that better service. And the last few months have seen growing support
for these ideas, as Congress begins consideration of the specifics of
reauthorizing the federal surface transportation program.

That was certainly the theme of a May 6 hearing of the Joint Economic
Committee. Rep. Mark Kennedy presented his FAST Lanes proposal (HR.1767,
and a companion Senate bill introduced by Sen. Wayne Allard), and I
explained Reason Foundation’s proposal for HOT Networks. Other
presenters included Rob Atkinson of the Progressive Policy Institute
(who endorsed both HOT lanes and Toll Truckways), Bill Buechner of the
American Road & Transportation Builders Association (who supported
tolled truck lanes), and Michael Replogle of Environmental Defense (who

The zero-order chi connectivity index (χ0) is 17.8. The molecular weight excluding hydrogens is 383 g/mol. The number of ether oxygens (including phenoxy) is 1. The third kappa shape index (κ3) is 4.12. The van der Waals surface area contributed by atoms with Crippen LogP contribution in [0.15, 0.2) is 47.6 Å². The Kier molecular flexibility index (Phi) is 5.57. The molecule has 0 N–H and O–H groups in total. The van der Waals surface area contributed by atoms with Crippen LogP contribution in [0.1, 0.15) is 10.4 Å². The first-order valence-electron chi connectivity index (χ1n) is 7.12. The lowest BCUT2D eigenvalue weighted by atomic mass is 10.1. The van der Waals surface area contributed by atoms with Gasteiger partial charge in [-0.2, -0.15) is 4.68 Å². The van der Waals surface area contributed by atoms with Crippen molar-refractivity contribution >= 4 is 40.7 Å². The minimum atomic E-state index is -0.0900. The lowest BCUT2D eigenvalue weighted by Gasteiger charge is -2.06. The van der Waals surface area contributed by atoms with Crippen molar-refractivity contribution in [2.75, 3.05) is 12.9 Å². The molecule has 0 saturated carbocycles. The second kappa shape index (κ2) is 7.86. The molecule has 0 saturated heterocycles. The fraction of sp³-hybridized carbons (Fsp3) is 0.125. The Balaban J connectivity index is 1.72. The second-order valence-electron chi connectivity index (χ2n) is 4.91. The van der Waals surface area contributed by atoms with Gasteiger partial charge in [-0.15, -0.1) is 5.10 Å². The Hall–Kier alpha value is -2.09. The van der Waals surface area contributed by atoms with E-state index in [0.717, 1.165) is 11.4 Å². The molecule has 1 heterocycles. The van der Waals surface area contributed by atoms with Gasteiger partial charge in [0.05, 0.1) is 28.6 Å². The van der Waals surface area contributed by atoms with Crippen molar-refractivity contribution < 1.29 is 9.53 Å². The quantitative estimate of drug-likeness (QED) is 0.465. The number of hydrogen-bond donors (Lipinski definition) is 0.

supported HOT lanes, with some conditions).

HOT lanes received another round of support at a June 4 conference on
value pricing for the metropolitan Washington, DC region. Over 200
transportation experts took part, with HOT lanes becoming the major
theme. HOT lanes have recently picked up support from the American
Highway Users Alliance, whose reauthorization issue brief, “Keeping the
Trust in the Highway Trust Fund,” endorses the concept, as long as use
of the lanes is voluntary and toll revenues are used to finance
additional highway capacity. HOT lanes have also been endorsed by Sen.
James Inhofe, chairman of the Senate Environment & Public Works

Toll truck lanes have won the support not only of ARTBA but also of the
Transportation Construction Coalition, representing 28 trade
associations and construction unions, and co-chaired by ARTBA and the
Associated General Contractors. And FAST Lanes-toll-funded lanes added
to congested Interstate routes (which could include both HOT lanes and
toll truck lanes) have recently been endorsed by both AHUA and the
350,000-member National Taxpayers Union.